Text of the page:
US judge won’t stop Vegas newspaper buyout bid
LAS VEGAS (AP) — The corporate owners of the Las Vegas Review-Journal cleared one hurdle Friday in a bid to buy out the family publishers of their cross-town rival and end a joint operating agreement with the Las Vegas Sun.
But the family member who runs the Sun promised to keep trying to block Stephens Media LLC from buying the newspaper his father started in 1950 and killing the agreement signed in 1989.
“I believe in this city. I believe in two newspapers. I don’t have a choice,” Sun Editor-Publisher Brian Greenspun said. “What I heard from the judge is, come back with an agreement. This is round one.”
U.S. District Judge James Mahan spoke nostalgically about living in a two-newspaper town, then decided that it was too early to block Stephens Media from trying to buy Sun newspaper and Internet interests from four Greenspun family member trustees.
In a courtroom filled with Review-Journal supporters on one side and Sun backers on the other, the judge rejected a request for an injunction from Greenspun, the lone holdout among his siblings in the buyout deal.
Brian Greenspun’s brother, Daniel Greenspun, sat in the back of the courtroom and declined comment.
Daniel Greenspun was one of three Greenspun siblings who agreed on Aug. 7 to preliminary terms of a deal to sell their Sun interests to Stephens Media for $10, a one-time payment of $70,000 apiece, and the lifting of an ongoing $2.5 million per year license fee for an Internet website. He was not a party in his brother’s lawsuit against Stephens Media.
The sale would end publication of the Sun newspaper — which is distributed as a six-to-10 page daily insert in the Review-Journal — and give ownership of the Stephens Media website lasvegas.com to Greenspun companies that already control the travel booking website Vegas.com.
The Sun website lasvegassun.com and a bid to have Greenspun family members sign a non-compete clause were off the table, Stephens Media attorney Donald Campbell told the judge.
Campbell suggested the Sun could continue to operate as an online news source, competing with dozens of broadcast stations, websites and blogs.
“We would encourage the Las Vegas Sun to continue with their newspaper on their website,” he said. “That has nothing to do with antitrust.”
Greenspun and his attorneys argue that the Sun online news operation can’t survive without revenue from the newspaper, and that Stephens Media wants to monopolize the Las Vegas news market. They say ending the joint operating agreement overseen by the U.S. Justice Department would lift antitrust protections afforded by the Newspaper Preservation Act of 1970 and violate federal antitrust law.
The 50-year joint agreement runs through 2039. It left the rival newspapers with separate editorial staffs, but combined advertising, printing and distribution under the Review-Journal business operation.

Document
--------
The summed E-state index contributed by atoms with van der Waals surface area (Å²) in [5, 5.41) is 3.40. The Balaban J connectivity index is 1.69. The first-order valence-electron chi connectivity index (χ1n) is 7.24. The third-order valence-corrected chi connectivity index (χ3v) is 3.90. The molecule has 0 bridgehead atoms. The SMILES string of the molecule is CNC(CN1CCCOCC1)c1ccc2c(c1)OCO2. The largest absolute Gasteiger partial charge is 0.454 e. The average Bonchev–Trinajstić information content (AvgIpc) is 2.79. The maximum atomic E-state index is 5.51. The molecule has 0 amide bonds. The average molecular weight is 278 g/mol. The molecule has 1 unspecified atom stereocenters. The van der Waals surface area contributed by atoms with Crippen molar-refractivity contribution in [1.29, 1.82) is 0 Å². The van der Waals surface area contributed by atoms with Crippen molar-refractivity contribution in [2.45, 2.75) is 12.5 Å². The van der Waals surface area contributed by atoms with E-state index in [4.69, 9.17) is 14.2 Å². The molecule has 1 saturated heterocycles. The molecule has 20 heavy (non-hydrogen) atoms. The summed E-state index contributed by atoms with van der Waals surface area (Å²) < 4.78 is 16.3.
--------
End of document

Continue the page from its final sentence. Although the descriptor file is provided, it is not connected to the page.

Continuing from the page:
When the agreement went into effect, there were 21 newspaper joint operating agreements around the country, Justice Department spokeswoman Gina Talamona said.
She said six remain, in Detroit, Charleston, W.Va., Fort Wayne, Ind., York, Pa., Salt Lake City and Las Vegas.
Justice Department officials were reviewing proposed changes to the Las Vegas joint operating agreement, Talamona said.
Eric Witkowski, the Nevada state attorney general’s consumer advocate, observed the proceedings and declined comment.
Greenspun attorney Joseph Alioto of San Francisco urged Mahan to stop the Stephens Media effort. The Newspaper Preservation Act clearly prohibits one partner in a joint operating agreement from buying the other, he said.
Instead, Mahan, who began the hearing lamenting the slow death of the Las Vegas Sun, ended saying that he had no dispute to decide.
“There’s no contract here. There’s no agreement,” the judge said. “I think the suit is premature.”
Mahan noted that he gave both sides advance notice of his opinions in a four-page order Aug. 27 that characterized Brian Greenspun as a dissident minority board member in the Greenspun Corp. and Las Vegas Sun Inc.
The judge outlined his reluctance to have the court oversee Las Vegas newspaper operations and noted the deaths of newspapers in cities including Seattle, Honolulu and Nashville, Tenn.
Mahan also mentioned the passage of Newsweek and U.S. News and World Report magazines, and said he thought the public preferred to get news from the Internet and television.
“I prefer a two-newspaper town. Not because of the two political parties ... but because the two newspapers emphasize different things,” the judge said. “But the times are changing.”
Stephens Media attorneys have called the printed Sun a financial drain that costs more than $1 million a year to produce and distribute.
Greenspun pointed in court documents to the effects of the Great Recession and said that since 2008 annual joint operation payments from Stephens Media to the Sun have dropped almost 90 percent, from about $12 million to about $1.3 million a year.
A 2005 amendment to the Las Vegas agreement ceased afternoon publication of the Sun. The combined newspapers circulate some 252,000 copies on an average weekday. The Sun no longer has a printing press.